The participants then discussed the merits of a modular approach to checklist development and use. All agreed that it was sensible for checklist communities to work together both to promote best practice and to ensure as far as possible that their checklists are orthogonal (non-overlapping) and semantically comparable; for example, by tagging individual checklist items with ontology terms.

Breakout groups were organized to tackle a variety of issues surrounding the development, maintenance and use of MI checklists and to deliberate on a variety of questions about the MIBBI Foundry. There were three groups, designed to reflect the interests of ‘wet lab’ bench scientists, bioinformaticians/developers and the ‘meta-standards’ community (i.e., those seeking to integrate standards-based resources). These groups were led by Carsten Kettner (Beilstein-Institut), Pascale Gaudet (Swiss Institute of Bioinformatics) and Henning Hermjakob (European Bioinformatics Institute) respectively, with Jan Hellemans (University of Gent), Jim Leebens-Mack (University of Georgia), and Trish Whetzel (Stanford University) reporting back on their discussions. The groups ranged wide, but common themes emerged, as summarized at the end of this report.

Towards a MIBBI Core - a shared resource for community checklist developers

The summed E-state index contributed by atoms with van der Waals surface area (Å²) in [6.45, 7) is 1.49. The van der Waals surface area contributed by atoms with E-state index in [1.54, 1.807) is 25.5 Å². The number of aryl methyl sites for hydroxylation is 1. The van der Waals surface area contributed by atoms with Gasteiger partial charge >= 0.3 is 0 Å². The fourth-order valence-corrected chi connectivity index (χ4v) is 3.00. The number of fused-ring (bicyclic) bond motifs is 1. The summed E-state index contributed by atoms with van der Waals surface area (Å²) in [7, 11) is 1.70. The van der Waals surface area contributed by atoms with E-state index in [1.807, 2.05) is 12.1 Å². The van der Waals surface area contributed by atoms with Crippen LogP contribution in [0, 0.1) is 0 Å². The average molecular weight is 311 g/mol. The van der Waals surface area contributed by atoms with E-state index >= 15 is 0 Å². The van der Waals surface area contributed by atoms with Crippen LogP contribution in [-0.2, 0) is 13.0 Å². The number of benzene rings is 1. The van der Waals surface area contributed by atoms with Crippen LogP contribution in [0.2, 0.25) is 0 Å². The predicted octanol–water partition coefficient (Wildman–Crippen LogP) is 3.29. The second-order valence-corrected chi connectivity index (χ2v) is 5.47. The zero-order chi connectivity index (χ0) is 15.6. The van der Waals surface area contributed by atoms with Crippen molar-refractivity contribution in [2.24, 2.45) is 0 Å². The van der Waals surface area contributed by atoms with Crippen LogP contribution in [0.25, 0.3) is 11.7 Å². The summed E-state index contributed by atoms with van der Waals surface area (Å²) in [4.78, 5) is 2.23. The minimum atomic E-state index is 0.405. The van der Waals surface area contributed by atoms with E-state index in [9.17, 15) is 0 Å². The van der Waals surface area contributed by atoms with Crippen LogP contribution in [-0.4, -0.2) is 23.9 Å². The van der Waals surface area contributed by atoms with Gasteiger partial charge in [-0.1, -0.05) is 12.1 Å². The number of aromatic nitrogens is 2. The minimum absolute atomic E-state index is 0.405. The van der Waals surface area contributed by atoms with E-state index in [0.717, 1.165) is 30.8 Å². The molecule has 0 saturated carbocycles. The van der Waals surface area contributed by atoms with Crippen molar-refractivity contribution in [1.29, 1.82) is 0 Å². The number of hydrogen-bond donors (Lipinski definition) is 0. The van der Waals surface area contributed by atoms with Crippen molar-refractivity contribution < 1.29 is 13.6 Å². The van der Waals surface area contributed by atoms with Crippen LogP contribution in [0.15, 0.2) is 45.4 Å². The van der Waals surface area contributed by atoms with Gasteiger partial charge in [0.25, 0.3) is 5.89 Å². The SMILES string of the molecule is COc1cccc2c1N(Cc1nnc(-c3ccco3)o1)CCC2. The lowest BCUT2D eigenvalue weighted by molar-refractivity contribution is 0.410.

Common themes emerged from individual MI group presentations including a desire for flexible and extensible tools for the facilitation of data sharing. In response, Philippe Rocca-Serra (University of Oxford) presented the ISA infrastructure, a data sharing software suite that depends critically on the dissemination of mature checklists for the capture of standards-compliant experimental metadata. The ISA infrastructure [34] provides a set of tools dedicated to the annotation and reporting of classic and functional genomics experiments, enabling efficient reporting, semantic tagging and support for submission to various public databases. The highly configurable nature of the architecture has been applied to implement a number of MI checklists. Preliminary validation work resulted in the creation of configurations for MIENS, MISFISHIE, MIAME and MIFlowCyt in direct collaboration with representatives of those checklists; the first components of a library of configurations for those and many other MI checklists. For groups defining minimal annotation that lack the resource to develop syntax, editing and validation tools, the ISA infrastructure was presented as providing a considerable head start for implementing and delivering annotation solutions quickly and effectively.